Amalensie, and as Moises waved to us as we drew away in our boat it
was like we were old friends and parting was difficult. We have made
many such friends on this trip but their faces will stay with us for
a long time. It seems absurd to think that we only met them yesterday
Before heading to Langa Tabiki we returned to the spot where we had
first met Moises yesterday. I had forgotten to get a shot of the "Koan-Tikki"
that he had showed us. The "Koan-Tikki" is a sign, of which there are
many in the forest. These are features in the trunks of trees and vines
that mark them out as special. Before clearing land for cultivation
the Obeyaman must cleanse the area so that the people don't get problems
from the forest sprits. If someone was to cut or burn a Koon-Tikki by
accident (and many are situated high in trees) then a relative of that
person is afflicted in some way. As Johannes pointed out this is a very
effective form of social control. The whole family get angry with a
family member who stops paying attention to the old ways.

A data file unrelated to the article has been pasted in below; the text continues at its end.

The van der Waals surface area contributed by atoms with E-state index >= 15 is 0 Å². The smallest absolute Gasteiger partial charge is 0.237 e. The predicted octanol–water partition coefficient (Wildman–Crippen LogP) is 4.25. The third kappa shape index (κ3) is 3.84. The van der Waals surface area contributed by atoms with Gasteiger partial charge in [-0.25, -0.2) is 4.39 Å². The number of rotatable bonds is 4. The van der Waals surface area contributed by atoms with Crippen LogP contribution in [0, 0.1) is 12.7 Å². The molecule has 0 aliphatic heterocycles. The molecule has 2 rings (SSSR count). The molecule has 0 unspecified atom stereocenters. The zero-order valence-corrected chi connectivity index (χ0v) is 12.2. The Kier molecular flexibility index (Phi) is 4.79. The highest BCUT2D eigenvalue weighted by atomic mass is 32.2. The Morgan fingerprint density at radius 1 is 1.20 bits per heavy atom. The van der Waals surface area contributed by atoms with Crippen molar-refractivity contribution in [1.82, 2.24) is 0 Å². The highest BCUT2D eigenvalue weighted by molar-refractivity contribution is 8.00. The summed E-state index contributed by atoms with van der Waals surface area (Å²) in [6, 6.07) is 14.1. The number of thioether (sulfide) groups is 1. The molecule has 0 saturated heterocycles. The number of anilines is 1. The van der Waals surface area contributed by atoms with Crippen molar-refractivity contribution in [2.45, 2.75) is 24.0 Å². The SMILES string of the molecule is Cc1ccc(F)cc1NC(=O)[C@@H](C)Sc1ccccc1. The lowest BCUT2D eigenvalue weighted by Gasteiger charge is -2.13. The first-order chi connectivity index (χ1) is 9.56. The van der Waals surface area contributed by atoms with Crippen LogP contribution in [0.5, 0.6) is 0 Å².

During our short trip to Langa Tabiki we passed the Paramacca Creek
that the Paramacca people take their name from. It was a good time to
fill in some of the history of this noble people. They are the first
to point out that they are the only Maroon or Bush-Negro Tribe here
that never signed a freedom treaty with the Dutch slavers. They fought
for and won their freedom and don't need a piece of paper from a Dutchman
to tell them that they are free. Their story is amazing. Further up-river
live the Aukanas, another Maroon Tribe. In 1760 thy signed a treaty
with the Dutch slavers in which they were granted their freedom on one
condition. Any slaves escaping after the agreement would be returned
by the Aukanas to the Dutch. So the Paramaccas' first years were spent
between the twin threats of the Dutch and their own African brothers
- a rock and a hard place. As a result they lived in hiding up the small
Paramacca Creek, and then later set up all their villages on islands
which were easier to defend from these dual threats. Today the Paramacca